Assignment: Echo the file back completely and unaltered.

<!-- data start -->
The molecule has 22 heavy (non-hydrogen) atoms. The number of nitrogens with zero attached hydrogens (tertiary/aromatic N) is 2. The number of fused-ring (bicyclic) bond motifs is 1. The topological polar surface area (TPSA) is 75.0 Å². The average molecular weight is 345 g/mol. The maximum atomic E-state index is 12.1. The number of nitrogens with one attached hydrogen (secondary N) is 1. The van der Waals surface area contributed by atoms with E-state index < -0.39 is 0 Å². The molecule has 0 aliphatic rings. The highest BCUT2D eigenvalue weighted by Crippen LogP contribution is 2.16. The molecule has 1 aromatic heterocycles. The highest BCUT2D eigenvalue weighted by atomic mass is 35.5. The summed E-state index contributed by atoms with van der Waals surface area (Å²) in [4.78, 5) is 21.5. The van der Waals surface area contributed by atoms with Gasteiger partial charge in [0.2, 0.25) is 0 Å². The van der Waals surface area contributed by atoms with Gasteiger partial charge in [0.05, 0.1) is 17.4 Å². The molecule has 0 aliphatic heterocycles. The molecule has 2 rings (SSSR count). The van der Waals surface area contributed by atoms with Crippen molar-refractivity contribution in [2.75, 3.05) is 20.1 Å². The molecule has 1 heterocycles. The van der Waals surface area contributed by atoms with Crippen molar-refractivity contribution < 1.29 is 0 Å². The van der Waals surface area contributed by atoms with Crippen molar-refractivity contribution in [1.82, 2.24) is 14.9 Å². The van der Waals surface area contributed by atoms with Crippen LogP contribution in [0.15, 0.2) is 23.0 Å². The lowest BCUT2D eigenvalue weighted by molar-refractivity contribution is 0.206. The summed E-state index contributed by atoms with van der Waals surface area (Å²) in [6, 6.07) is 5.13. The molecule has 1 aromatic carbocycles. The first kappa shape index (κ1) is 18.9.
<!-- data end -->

The molecule has 22 heavy (non-hydrogen) atoms. The number of nitrogens with zero attached hydrogens (tertiary/aromatic N) is 2. The number of fused-ring (bicyclic) bond motifs is 1. The topological polar surface area (TPSA) is 75.0 Å². The average molecular weight is 345 g/mol. The maximum atomic E-state index is 12.1. The number of nitrogens with one attached hydrogen (secondary N) is 1. The van der Waals surface area contributed by atoms with E-state index < -0.39 is 0 Å². The molecule has 0 aliphatic rings. The highest BCUT2D eigenvalue weighted by Crippen LogP contribution is 2.16. The molecule has 1 aromatic heterocycles. The highest BCUT2D eigenvalue weighted by atomic mass is 35.5. The summed E-state index contributed by atoms with van der Waals surface area (Å²) in [4.78, 5) is 21.5. The van der Waals surface area contributed by atoms with Gasteiger partial charge in [0.2, 0.25) is 0 Å². The van der Waals surface area contributed by atoms with Gasteiger partial charge in [0.05, 0.1) is 17.4 Å². The molecule has 0 aliphatic heterocycles. The molecule has 2 rings (SSSR count). The van der Waals surface area contributed by atoms with Crippen molar-refractivity contribution in [2.75, 3.05) is 20.1 Å². The molecule has 1 heterocycles. The van der Waals surface area contributed by atoms with Crippen molar-refractivity contribution < 1.29 is 0 Å². The van der Waals surface area contributed by atoms with Crippen molar-refractivity contribution in [1.82, 2.24) is 14.9 Å². The van der Waals surface area contributed by atoms with Crippen LogP contribution in [0.15, 0.2) is 23.0 Å². The lowest BCUT2D eigenvalue weighted by molar-refractivity contribution is 0.206. The summed E-state index contributed by atoms with van der Waals surface area (Å²) in [6, 6.07) is 5.13. The molecule has 1 aromatic carbocycles. The first kappa shape index (κ1) is 18.9.